REGARDLESS OF WHERE YOU FALL ON THE CONTINUUM OF THE IMPACT VIDEO GAMES HAVE ON THE WORLD, REST ASSURED THEY ARE HERE TO STAY.
(Source: Essential Facts about the Computer and Video Game Industry, Entertainment Software Association)
Those are telling statistics about the value of connecting via video gaming. Talking to each other. Spending time together. Participating in a mutually enjoyable activity. It’s the upside to what some may consider a waste of time.
League of Dragons
Mark Rose’s ’98 (art) introduction to the world of gaming occurred long before the days of Nintendo.
“When I was in the first grade, my brother was playing a baseball game on a friend's Atari 2600. He handed me the controller to try for the first time. I hit a home run and I thought it was the coolest thing in the world to control what I saw on the screen with my hands,” Rose said. “It was a marriage of technology and art.”
Art alumnus Mark Rose credits instructors like Allen Sheets and Carl Otvedt for giving him a strong foundation in traditional art.
The community of gaming inspired Vong Pha ’15 (graphic communications) and his friends to start the MSUM student organization League of Dragons, a competitive gaming group. Not only did they play games, but they also created connections for the future.
“I grew up playing games; it’s something I’ve always loved to do,” Pha said. “What drew me to the gaming industry is the strong communities built behind video games.”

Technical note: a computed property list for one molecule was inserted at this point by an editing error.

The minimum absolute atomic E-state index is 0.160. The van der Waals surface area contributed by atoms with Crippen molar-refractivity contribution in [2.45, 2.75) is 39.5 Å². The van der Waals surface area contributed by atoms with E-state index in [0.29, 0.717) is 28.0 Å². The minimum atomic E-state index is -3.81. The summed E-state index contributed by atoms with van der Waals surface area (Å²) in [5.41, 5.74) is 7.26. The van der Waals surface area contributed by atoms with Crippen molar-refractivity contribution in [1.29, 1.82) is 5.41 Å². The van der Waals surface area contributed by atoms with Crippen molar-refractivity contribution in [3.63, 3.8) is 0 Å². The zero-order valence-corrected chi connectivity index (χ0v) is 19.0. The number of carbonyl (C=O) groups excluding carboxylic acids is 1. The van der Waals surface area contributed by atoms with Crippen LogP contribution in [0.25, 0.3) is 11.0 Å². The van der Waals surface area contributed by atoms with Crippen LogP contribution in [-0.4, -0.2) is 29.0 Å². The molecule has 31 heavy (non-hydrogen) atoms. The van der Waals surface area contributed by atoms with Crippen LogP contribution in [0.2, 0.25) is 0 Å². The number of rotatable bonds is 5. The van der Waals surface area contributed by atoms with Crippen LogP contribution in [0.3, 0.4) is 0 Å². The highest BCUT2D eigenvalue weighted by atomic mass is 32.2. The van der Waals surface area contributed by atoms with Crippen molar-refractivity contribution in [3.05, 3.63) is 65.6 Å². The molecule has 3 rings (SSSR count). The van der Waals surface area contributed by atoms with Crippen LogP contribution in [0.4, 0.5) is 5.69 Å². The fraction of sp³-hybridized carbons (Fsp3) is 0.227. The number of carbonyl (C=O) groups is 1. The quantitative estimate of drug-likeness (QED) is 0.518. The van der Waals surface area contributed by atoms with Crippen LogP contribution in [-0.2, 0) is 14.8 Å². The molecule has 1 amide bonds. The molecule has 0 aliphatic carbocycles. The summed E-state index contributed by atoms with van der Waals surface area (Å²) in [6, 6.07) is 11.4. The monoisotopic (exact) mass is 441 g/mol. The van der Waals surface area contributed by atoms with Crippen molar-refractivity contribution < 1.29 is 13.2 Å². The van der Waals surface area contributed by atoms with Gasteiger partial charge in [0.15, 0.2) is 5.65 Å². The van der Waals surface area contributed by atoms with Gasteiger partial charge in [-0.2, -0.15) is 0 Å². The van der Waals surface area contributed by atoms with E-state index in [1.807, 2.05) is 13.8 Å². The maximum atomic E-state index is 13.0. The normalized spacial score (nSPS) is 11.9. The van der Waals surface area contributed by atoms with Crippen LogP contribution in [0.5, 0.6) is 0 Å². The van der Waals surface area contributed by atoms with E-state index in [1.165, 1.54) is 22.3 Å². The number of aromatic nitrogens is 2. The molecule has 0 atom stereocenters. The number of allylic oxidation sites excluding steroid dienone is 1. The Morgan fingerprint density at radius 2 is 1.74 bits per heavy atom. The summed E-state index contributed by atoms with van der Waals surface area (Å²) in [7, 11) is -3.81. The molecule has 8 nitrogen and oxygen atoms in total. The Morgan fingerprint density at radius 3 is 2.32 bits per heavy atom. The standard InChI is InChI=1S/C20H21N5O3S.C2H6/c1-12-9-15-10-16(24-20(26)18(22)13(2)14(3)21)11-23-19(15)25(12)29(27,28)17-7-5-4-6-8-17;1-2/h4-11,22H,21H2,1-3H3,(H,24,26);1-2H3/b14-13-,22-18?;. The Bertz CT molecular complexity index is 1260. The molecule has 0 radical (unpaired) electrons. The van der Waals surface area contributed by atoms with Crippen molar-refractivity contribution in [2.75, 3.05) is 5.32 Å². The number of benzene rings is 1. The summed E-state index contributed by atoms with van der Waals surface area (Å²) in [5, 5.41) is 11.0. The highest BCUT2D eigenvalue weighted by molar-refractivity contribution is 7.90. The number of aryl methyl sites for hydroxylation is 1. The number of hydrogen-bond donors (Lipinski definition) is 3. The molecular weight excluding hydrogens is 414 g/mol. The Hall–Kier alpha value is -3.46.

MSUM’s animation degree came online in 2013, long after Rose graduated, and near the end of Pha’s schooling. But MSUM’s art and graphic communications programs are ideal training for future game artists.
At age five, Rose’s kindergarten self-portrait demonstrated creative talent. “It was obvious to my teacher and my parents that my drawing stood out from the others. I always knew I wanted to be an artist.”
At MSUM, he split his time between the art studio and the football field. He fondly remembers Coach Ralph Micheli and his teammates.
“I made a lot of lifelong friends,” Rose said. “I lived in two different worlds—football and art. There weren’t many art students playing football.”
His early career goal was to draw comic books. “However, once at MSUM, it was eye-opening to see how big the art world is,” Rose said. “MSUM introduced me to things I hadn’t considered, and throughout my college years I thought I was going to be an illustrator and painter.”